When the last U.S. Supreme Court seat opened up, Democrats held out hope that they could stop President Donald Trump’s nominee and force the GOP to compromise.
“If we can successfully block this nomination,” said Democratic Minority Leader Chuck Schumer (D-NY) upon Brett Kavanaugh’s selection in 2018, “it could lead to a more independent, moderate selection that both parties could support.”
That, of course, did not happen. Two years later, any shred of hope that Democrats might have to block another Trump pick to the high court has been completely crushed.
Few on either side doubt that Judge Amy Coney Barrett has enough votes in Majority Leader Mitch McConnell’s (R-KY) Senate to fill the seat left by the late Justice Ruth Bader Ginsburg, who died less than two weeks ago. Aside from dissenters like Sens. Susan Collins (R-ME) and Lisa Murkowski (R-AK), the GOP has enthusiastically gotten behind the obvious opportunity to tilt the balance of the high court in a conservative direction for years to come, despite their 2016 insistence that voters should have a say in how vacancies are filled.
“We can slow it down perhaps a matter of hours, maybe days at the most,” said Sen. Dick Durbin (D-IL), the number two Senate Democrat, on ABC’s This Week on Sunday. “But we can’t stop the outcome.”
The battle lines of Barrett’s confirmation, then, are forming not around whether she’s actually confirmed—but instead over which party will pay the biggest political price in November for their moves now, as the Senate barrels toward a vote before Election Day.
Tellingly, Schumer’s public statement on Barrett’s nomination was devoid of any hopes for Trump to reconsider. It was instead framed around what Democrats believe to be their biggest political weapon in this fight: the Nov. 10 case before the high court that could strike down the Affordable Care Act, and the possibility that Barrett could be a decisive vote to overturn it.
“The American people should make no mistake,” said Schumer. “A vote by any Senator for Judge Amy Coney Barrett is a vote to strike down the Affordable Care Act and eliminate protections for millions of Americans with pre-existing conditions.”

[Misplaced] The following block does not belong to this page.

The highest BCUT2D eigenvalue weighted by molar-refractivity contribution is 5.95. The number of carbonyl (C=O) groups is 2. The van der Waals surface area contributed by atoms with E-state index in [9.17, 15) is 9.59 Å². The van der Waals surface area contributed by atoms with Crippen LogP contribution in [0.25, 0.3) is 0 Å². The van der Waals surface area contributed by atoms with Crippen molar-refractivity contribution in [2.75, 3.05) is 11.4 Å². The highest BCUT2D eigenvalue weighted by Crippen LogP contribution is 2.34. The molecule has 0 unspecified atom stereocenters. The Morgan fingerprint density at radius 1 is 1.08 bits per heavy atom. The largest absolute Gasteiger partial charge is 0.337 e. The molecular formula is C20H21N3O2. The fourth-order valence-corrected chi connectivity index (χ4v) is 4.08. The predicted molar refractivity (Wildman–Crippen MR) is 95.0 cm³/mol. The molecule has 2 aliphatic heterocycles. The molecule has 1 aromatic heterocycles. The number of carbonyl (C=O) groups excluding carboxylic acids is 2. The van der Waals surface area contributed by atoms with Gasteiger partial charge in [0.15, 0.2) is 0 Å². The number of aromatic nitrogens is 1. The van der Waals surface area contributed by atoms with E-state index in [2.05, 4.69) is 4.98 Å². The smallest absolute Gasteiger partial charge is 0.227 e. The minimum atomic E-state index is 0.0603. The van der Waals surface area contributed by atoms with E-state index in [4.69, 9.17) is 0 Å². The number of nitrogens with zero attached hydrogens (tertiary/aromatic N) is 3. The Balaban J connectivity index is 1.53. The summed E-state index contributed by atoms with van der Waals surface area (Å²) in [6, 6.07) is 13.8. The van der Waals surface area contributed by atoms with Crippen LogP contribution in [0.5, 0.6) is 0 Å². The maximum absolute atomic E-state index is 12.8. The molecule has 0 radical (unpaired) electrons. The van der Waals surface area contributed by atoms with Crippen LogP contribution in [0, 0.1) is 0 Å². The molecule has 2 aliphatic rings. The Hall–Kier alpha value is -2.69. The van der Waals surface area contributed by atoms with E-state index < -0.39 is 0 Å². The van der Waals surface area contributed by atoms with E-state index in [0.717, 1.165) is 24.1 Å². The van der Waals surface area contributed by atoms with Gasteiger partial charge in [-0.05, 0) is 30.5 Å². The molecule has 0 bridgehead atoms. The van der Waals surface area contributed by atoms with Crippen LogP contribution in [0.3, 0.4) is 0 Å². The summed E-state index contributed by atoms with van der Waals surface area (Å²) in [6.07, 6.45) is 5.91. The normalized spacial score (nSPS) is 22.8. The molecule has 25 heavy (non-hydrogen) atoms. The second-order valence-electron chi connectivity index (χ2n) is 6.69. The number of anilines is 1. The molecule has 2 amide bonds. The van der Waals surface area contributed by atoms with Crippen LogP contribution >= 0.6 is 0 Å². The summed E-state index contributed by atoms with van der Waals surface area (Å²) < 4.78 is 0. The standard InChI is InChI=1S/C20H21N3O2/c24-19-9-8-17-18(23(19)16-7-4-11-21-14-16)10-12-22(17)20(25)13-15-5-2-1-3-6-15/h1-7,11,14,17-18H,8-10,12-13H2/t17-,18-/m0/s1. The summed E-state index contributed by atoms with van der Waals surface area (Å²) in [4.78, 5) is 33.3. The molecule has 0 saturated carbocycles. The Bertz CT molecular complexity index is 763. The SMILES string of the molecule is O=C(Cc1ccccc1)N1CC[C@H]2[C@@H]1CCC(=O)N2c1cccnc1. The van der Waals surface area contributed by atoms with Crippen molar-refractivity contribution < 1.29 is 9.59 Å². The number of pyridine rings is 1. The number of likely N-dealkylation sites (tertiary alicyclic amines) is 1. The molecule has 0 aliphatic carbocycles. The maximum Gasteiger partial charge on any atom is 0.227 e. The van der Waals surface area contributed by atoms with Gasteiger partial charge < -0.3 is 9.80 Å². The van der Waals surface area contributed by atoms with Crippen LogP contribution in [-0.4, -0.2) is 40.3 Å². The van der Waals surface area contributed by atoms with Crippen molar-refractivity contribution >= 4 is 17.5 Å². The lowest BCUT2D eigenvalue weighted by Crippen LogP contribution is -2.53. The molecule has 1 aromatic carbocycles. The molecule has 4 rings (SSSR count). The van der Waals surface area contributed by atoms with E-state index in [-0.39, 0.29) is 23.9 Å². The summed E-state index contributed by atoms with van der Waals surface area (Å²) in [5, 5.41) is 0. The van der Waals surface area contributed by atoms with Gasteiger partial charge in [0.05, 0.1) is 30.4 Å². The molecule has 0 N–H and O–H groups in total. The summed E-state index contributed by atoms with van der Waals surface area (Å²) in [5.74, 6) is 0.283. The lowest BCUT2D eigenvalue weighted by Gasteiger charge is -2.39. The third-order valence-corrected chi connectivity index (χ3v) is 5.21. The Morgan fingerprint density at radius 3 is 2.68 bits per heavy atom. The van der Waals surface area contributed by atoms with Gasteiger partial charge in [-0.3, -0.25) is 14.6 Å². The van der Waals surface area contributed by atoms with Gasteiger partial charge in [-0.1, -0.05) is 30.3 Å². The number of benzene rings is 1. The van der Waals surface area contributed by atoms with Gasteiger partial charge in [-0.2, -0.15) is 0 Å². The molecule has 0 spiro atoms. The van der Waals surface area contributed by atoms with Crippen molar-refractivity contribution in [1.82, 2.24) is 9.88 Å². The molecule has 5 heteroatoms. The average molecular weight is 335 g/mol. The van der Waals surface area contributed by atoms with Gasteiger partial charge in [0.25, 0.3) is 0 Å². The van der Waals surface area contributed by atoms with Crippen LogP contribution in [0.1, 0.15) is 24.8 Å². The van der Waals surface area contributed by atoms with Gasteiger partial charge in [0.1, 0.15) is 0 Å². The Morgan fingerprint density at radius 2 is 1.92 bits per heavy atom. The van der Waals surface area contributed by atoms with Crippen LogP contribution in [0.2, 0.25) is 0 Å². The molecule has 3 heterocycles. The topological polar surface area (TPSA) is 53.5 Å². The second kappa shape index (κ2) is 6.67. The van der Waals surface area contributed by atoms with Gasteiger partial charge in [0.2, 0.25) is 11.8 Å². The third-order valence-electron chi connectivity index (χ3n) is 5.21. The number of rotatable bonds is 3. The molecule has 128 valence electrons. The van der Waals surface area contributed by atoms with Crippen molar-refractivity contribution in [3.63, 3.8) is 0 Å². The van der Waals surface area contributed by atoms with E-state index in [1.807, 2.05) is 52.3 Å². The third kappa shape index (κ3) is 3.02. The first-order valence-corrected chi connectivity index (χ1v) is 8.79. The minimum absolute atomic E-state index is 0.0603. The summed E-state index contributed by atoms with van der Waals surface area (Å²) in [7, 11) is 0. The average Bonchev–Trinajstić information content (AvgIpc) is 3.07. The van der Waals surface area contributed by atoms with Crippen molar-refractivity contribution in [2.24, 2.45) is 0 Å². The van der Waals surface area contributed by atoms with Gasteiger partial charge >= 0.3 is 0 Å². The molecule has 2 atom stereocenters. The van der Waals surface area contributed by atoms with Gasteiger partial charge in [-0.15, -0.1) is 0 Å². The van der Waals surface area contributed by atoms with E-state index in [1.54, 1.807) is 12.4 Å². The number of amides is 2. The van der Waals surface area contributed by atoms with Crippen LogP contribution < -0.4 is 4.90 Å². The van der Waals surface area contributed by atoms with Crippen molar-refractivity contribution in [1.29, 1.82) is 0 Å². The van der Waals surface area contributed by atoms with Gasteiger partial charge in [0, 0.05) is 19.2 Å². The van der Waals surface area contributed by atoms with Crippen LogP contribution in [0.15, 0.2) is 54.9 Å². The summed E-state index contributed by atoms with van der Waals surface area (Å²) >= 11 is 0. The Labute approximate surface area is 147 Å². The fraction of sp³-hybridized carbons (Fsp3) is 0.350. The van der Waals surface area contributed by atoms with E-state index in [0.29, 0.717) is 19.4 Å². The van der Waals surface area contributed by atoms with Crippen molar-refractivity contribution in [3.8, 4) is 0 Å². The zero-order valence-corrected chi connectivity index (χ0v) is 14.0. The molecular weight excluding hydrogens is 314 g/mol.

What is at stake for Democrats is the Senate majority, which is within reach as several GOP incumbents trail their Democratic challengers in the polls. The party recaptured the U.S. House in 2018 by centering GOP attempts to repeal the health care law, and they believe they can replicate that playbook for the Senate and the presidential race. The fact that Barrett was the only jurist on Trump’s shortlist to be on record criticizing past decisions to uphold the ACA only makes Democrats’ job easier, many believe.
Obamacare, once the central target of the GOP’s political messaging, is more popular than it has ever been since it became law a decade ago. A July poll from the Kaiser Family Foundation found that 57 percent of voters opposed the current case before the court to overturn the ACA. A majority of voters, and a majority of independent voters, support keeping the law. Recent polling has consistently found that voters trust Democrats more than Republicans to handle health care issues; a recent KFF poll gave Democratic presidential nominee Joe Biden a seven to nine point lead over Trump on health care issues.